In 2007, reckless or careless driving was identified to be the leading cause of jet ski accidents. Based on the definition made in the Personal Watercraft Act of 2005 in the U.S., the meanings given to reckless driving includes, but are not be limited to the following:

  • Weaving or wake jumping through congested traffic;
  • Following too close to another vessel, including another personal watercraft; and,
  • Swerving at the last possible moment to avoid collision

There are, currently, 1.3 million Americans who own a jet ski and more than 85 million who use at least one every year. Rules and regulations on the operation of jet skis vary by state, though the most basic ones include proving that one is at least 12 years old (some states require 16 as the base age), attending a very short lesson on how to safely operate a jet ski and, for those who intend of renting one, a fee of $95 per hour.

Operating a jet ski requires not just love for thrill and adventure; more than these, it necessitates knowledge on proper and safety operation and the intent to operate one safely, that is without being a threat to the safety of others.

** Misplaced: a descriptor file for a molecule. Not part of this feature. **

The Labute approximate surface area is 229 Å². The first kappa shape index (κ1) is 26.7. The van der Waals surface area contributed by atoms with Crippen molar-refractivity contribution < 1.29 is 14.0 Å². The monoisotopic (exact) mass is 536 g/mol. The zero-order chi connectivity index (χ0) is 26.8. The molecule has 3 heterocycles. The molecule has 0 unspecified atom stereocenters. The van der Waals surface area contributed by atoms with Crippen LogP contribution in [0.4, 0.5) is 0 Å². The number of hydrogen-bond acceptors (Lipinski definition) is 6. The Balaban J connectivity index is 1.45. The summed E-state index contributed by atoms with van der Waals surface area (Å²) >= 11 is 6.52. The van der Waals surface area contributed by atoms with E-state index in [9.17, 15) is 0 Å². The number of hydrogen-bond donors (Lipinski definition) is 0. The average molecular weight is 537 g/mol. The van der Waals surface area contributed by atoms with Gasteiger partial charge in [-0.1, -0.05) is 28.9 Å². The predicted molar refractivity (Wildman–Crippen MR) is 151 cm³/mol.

In their website, the Charleston boating accident lawyers at Clawson Staubes, LLC: Injury Group mentions how serious injury can result when jet skis are operated by someone who fails to exercise good judgment or follow the law. Reckless or careless operation of a jet ski continue to injure and kill hundreds of innocent individuals every year. No one is taking away your right to enjoy and have great fun on the water; however, having fun should not be without exercising responsibility. If you cause an accident because you acted recklessly, regretful or not for what your recklessness resulted to, your actions shall certainly have legal consequences.

What Types of Insurance Coverage are Required in Your State?

By on 2-24-2016 in Insurance

Drivers who get pulled over and caught without car liability insurance can be issued a traffic ticket for violation of their state’s mandatory insurance law. Besides a traffic ticket, they can also suffer suspension of their driving license, asked to pay costly fines and be required to carry an SR-22 filing to have their license and driving privileges reinstated.